The Davenport Homestead



Built around 1790, the Davenport Homestead in eastern Washington County is listed on the National Register of Historic Properties and is the oldest surviving homestead open to public in the region. 

Home to generations of the Davenport line, the building first housed the family of Daniel Davenport, Washington County’s first representative to the North Carolina Senate.  After Daniel’s death in 1808, Davenport descendants continued to live in the structure into the 1970s, leading lives little changed from those of their ancestors nearly 200 years before. Without the convenience of either electricity or running water, the homestead’s final occupants – Harriet and Jerd Davenport – led lives of true simplicity.

Both the original home and a collection of outbuildings have been furnished with pieces that tell a visual story of life in Washington County in the years following the American Revolution.


Read more about the Davenport Homestead here.

A winter scene at the Davenport Homestead.




Decorated and furnished with a collection of original and replica items, the fully-furnished Davenport Homestead recreates the look and feel of the Homestead in its original, late-18th century form. The house and all outbuildings have been carefully restored to a state reflective  of the utilitarian function of a modest homestead in the 1790s.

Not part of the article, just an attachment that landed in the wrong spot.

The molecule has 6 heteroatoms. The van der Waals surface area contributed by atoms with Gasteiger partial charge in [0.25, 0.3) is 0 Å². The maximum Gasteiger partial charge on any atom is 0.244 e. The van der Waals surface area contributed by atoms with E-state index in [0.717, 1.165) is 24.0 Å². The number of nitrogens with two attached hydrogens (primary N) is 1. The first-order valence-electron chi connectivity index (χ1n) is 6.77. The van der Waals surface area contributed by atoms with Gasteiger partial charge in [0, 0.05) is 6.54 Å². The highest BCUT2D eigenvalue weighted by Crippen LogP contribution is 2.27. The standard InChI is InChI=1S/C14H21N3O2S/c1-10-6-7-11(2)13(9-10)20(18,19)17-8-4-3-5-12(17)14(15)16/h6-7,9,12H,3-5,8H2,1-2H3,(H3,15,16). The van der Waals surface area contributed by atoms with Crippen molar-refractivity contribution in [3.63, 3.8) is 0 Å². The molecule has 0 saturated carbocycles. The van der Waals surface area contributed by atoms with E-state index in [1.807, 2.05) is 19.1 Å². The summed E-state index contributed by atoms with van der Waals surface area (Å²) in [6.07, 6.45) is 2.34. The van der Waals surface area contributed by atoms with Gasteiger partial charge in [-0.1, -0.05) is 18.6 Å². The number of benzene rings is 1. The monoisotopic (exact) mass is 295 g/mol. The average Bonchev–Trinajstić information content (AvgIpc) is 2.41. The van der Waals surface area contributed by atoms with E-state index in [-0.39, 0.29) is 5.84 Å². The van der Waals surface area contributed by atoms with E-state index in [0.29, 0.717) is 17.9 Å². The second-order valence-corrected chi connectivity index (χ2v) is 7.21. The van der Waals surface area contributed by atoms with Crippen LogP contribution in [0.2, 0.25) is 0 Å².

In addition to the home itself, outbuildings and structures include an outhouse, a chicken house, a smoke house, a wash shelter, a loom-house, a hog pen, a corn crib, and an implement shed.


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Enjoying an attic view


Opened in 1999 in recognition of the Bicentennial of Washington County, the Davenport Homestead is owned and operated by the Washington County Historical Society.